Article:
Most of the recent changes have been subtle, with the aim of shaving milliseconds from response times while reducing the amount of data that customers must enter to return the correct address. For example, intelligent local caching helps ramp up speed: if a user searches for something twice, Capture+ will not need to make another request for the same information.

Ignoring redundant information is also a way to minimise look-up requests to the back-end engine. If a user types “london” quickly on a slower connection, Capture+ will skip the requests for “lond” and “londo” if is still waiting for the results for “lon”. Likewise, if a user types “Wil” and all the returned suggestions start with “Wills”, the software will not make another request if the user types “L” and “S” because they do not help refine the results.

Other changes maximise search accuracy and help avoid “dead end” queries where user mistakes stop Capture+ finding the correct match. So where previously customers had to type in most address elements in the correct order, the application can now handle far more words entered out of sequence. With altered weightings and extensive new reference data, Capture+ also deals well with commonly confused words and text strings, includes typos like “HHigh Street” and over 500 other new frequently interchanged or misspelt words like “Brooke/Brookes Street” and “tenth/10th.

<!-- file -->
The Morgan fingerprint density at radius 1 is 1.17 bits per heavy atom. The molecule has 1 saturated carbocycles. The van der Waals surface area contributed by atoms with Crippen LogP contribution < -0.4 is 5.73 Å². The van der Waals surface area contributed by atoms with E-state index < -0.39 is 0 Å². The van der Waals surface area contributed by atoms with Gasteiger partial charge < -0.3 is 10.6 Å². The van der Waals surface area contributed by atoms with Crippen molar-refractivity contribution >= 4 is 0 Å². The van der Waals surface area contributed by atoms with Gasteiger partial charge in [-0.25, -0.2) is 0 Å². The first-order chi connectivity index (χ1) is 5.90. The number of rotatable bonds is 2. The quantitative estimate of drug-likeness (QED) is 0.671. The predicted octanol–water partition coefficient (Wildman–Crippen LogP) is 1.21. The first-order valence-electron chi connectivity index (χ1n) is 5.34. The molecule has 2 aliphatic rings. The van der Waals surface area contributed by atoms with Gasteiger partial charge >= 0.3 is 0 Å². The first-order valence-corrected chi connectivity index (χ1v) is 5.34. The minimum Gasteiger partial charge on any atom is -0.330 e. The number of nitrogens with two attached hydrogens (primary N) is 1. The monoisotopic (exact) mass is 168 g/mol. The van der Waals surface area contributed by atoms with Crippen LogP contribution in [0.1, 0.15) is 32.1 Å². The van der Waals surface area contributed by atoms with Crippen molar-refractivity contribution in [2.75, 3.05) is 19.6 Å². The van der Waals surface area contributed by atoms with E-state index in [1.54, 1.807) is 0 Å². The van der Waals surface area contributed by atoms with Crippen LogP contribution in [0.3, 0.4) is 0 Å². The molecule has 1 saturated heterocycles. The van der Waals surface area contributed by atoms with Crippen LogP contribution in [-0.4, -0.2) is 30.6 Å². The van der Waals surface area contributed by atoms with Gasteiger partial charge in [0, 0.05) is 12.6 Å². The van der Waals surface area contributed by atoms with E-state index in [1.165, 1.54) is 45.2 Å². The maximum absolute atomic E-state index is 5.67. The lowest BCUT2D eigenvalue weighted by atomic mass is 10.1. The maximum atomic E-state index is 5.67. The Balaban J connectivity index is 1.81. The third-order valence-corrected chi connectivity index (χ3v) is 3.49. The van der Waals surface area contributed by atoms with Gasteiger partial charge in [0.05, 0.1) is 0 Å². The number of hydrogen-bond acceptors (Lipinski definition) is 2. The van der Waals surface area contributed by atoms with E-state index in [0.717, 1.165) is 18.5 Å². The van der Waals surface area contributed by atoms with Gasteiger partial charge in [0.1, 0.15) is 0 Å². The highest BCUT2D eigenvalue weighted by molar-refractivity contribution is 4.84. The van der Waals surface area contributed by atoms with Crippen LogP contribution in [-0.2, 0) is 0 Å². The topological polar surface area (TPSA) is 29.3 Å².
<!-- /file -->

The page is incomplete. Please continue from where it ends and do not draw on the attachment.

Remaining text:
It works for business names too: “First Direct/1st Direct”. By introducing what is effectively predictive cleansing, it makes it more likely that a customer will find their address despite a catalogue of entry errors.

The new version is also more proficient at searching for UK addresses within buildings holding multiple occupants. Lowered weightings for common “noise words” like flat, suite or apartment within the matching algorithms again means they are less likely to throw a search off if they are entered in the wrong part of the address – a common occurrence with this type of residency. That means it’s now possible to enter a building number at any part of the address and Capture+ should find it.